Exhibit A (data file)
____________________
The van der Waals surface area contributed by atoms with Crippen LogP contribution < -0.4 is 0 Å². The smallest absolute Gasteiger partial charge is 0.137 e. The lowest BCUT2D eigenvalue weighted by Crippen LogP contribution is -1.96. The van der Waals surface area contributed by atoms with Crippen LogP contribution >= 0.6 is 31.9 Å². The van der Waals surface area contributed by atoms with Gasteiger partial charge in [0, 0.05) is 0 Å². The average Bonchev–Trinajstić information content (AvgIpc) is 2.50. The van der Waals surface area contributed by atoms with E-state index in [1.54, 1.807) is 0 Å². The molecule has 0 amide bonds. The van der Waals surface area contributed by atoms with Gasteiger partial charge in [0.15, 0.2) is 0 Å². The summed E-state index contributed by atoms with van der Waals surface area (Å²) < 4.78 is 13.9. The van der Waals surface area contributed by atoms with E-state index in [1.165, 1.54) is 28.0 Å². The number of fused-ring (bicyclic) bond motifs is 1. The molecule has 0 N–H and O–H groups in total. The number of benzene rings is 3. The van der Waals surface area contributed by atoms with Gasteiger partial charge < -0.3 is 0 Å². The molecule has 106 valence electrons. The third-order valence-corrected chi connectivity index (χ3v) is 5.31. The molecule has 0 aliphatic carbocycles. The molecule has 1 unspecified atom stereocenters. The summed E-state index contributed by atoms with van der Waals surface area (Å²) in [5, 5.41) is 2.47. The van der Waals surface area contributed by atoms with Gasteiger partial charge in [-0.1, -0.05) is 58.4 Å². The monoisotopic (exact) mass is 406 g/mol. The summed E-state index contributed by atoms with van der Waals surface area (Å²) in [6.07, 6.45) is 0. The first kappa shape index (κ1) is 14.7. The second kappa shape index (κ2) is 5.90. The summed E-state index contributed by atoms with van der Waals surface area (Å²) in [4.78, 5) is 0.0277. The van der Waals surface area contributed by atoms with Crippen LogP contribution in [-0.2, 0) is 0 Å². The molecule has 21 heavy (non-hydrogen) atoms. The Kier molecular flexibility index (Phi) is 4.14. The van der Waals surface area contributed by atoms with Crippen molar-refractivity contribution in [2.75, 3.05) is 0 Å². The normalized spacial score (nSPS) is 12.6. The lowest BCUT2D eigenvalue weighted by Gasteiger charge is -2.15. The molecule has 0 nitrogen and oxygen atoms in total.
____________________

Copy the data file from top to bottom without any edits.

The van der Waals surface area contributed by atoms with Crippen LogP contribution < -0.4 is 0 Å². The smallest absolute Gasteiger partial charge is 0.137 e. The lowest BCUT2D eigenvalue weighted by Crippen LogP contribution is -1.96. The van der Waals surface area contributed by atoms with Crippen LogP contribution >= 0.6 is 31.9 Å². The van der Waals surface area contributed by atoms with Gasteiger partial charge in [0, 0.05) is 0 Å². The average Bonchev–Trinajstić information content (AvgIpc) is 2.50. The van der Waals surface area contributed by atoms with E-state index in [1.54, 1.807) is 0 Å². The molecule has 0 amide bonds. The van der Waals surface area contributed by atoms with Gasteiger partial charge in [0.15, 0.2) is 0 Å². The summed E-state index contributed by atoms with van der Waals surface area (Å²) < 4.78 is 13.9. The van der Waals surface area contributed by atoms with E-state index in [1.165, 1.54) is 28.0 Å². The number of fused-ring (bicyclic) bond motifs is 1. The molecule has 0 N–H and O–H groups in total. The number of benzene rings is 3. The van der Waals surface area contributed by atoms with Gasteiger partial charge < -0.3 is 0 Å². The molecule has 106 valence electrons. The third-order valence-corrected chi connectivity index (χ3v) is 5.31. The molecule has 0 aliphatic carbocycles. The molecule has 1 unspecified atom stereocenters. The summed E-state index contributed by atoms with van der Waals surface area (Å²) in [5, 5.41) is 2.47. The van der Waals surface area contributed by atoms with Gasteiger partial charge in [-0.1, -0.05) is 58.4 Å². The monoisotopic (exact) mass is 406 g/mol. The summed E-state index contributed by atoms with van der Waals surface area (Å²) in [6.07, 6.45) is 0. The first kappa shape index (κ1) is 14.7. The second kappa shape index (κ2) is 5.90. The summed E-state index contributed by atoms with van der Waals surface area (Å²) in [4.78, 5) is 0.0277. The van der Waals surface area contributed by atoms with Crippen LogP contribution in [-0.2, 0) is 0 Å². The molecule has 21 heavy (non-hydrogen) atoms. The Kier molecular flexibility index (Phi) is 4.14. The van der Waals surface area contributed by atoms with Crippen molar-refractivity contribution in [2.75, 3.05) is 0 Å². The normalized spacial score (nSPS) is 12.6. The lowest BCUT2D eigenvalue weighted by Gasteiger charge is -2.15. The molecule has 0 nitrogen and oxygen atoms in total.